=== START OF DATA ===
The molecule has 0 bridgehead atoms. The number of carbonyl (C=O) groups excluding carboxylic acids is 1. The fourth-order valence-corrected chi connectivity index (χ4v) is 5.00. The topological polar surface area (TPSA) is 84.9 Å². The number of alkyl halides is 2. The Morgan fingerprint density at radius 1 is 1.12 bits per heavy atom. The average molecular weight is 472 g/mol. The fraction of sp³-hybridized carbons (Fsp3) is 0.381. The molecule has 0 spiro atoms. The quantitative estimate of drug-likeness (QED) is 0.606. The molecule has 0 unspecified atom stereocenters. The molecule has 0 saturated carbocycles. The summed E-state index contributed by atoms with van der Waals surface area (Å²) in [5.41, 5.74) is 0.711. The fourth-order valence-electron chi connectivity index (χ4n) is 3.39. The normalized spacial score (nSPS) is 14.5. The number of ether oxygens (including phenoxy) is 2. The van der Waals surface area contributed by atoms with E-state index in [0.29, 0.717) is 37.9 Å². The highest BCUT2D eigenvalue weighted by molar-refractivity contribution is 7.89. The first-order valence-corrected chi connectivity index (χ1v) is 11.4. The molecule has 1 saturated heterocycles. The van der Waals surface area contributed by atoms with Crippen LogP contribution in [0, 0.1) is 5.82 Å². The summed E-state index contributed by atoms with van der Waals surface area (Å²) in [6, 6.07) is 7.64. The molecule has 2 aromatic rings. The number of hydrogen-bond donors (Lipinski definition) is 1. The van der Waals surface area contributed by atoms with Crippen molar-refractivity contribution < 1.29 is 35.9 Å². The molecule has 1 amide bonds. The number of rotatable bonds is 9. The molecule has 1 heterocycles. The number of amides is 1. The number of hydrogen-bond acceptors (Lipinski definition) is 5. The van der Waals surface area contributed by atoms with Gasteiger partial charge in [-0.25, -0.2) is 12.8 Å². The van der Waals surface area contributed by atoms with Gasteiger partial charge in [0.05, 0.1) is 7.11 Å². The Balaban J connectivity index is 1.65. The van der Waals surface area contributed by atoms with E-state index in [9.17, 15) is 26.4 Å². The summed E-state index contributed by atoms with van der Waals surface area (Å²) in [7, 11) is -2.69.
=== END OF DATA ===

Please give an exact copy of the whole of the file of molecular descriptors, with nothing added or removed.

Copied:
The molecule has 0 bridgehead atoms. The number of carbonyl (C=O) groups excluding carboxylic acids is 1. The fourth-order valence-corrected chi connectivity index (χ4v) is 5.00. The topological polar surface area (TPSA) is 84.9 Å². The number of alkyl halides is 2. The Morgan fingerprint density at radius 1 is 1.12 bits per heavy atom. The average molecular weight is 472 g/mol. The fraction of sp³-hybridized carbons (Fsp3) is 0.381. The molecule has 0 spiro atoms. The quantitative estimate of drug-likeness (QED) is 0.606. The molecule has 0 unspecified atom stereocenters. The molecule has 0 saturated carbocycles. The summed E-state index contributed by atoms with van der Waals surface area (Å²) in [5.41, 5.74) is 0.711. The fourth-order valence-electron chi connectivity index (χ4n) is 3.39. The normalized spacial score (nSPS) is 14.5. The number of ether oxygens (including phenoxy) is 2. The van der Waals surface area contributed by atoms with E-state index in [0.29, 0.717) is 37.9 Å². The highest BCUT2D eigenvalue weighted by molar-refractivity contribution is 7.89. The first-order valence-corrected chi connectivity index (χ1v) is 11.4. The molecule has 1 saturated heterocycles. The van der Waals surface area contributed by atoms with Crippen LogP contribution in [0, 0.1) is 5.82 Å². The summed E-state index contributed by atoms with van der Waals surface area (Å²) in [6, 6.07) is 7.64. The molecule has 2 aromatic rings. The number of hydrogen-bond donors (Lipinski definition) is 1. The van der Waals surface area contributed by atoms with Crippen molar-refractivity contribution < 1.29 is 35.9 Å². The molecule has 1 amide bonds. The number of rotatable bonds is 9. The molecule has 1 heterocycles. The number of amides is 1. The number of hydrogen-bond acceptors (Lipinski definition) is 5. The van der Waals surface area contributed by atoms with Gasteiger partial charge in [-0.25, -0.2) is 12.8 Å². The van der Waals surface area contributed by atoms with Gasteiger partial charge in [0.05, 0.1) is 7.11 Å². The Balaban J connectivity index is 1.65. The van der Waals surface area contributed by atoms with E-state index in [9.17, 15) is 26.4 Å². The summed E-state index contributed by atoms with van der Waals surface area (Å²) in [7, 11) is -2.69.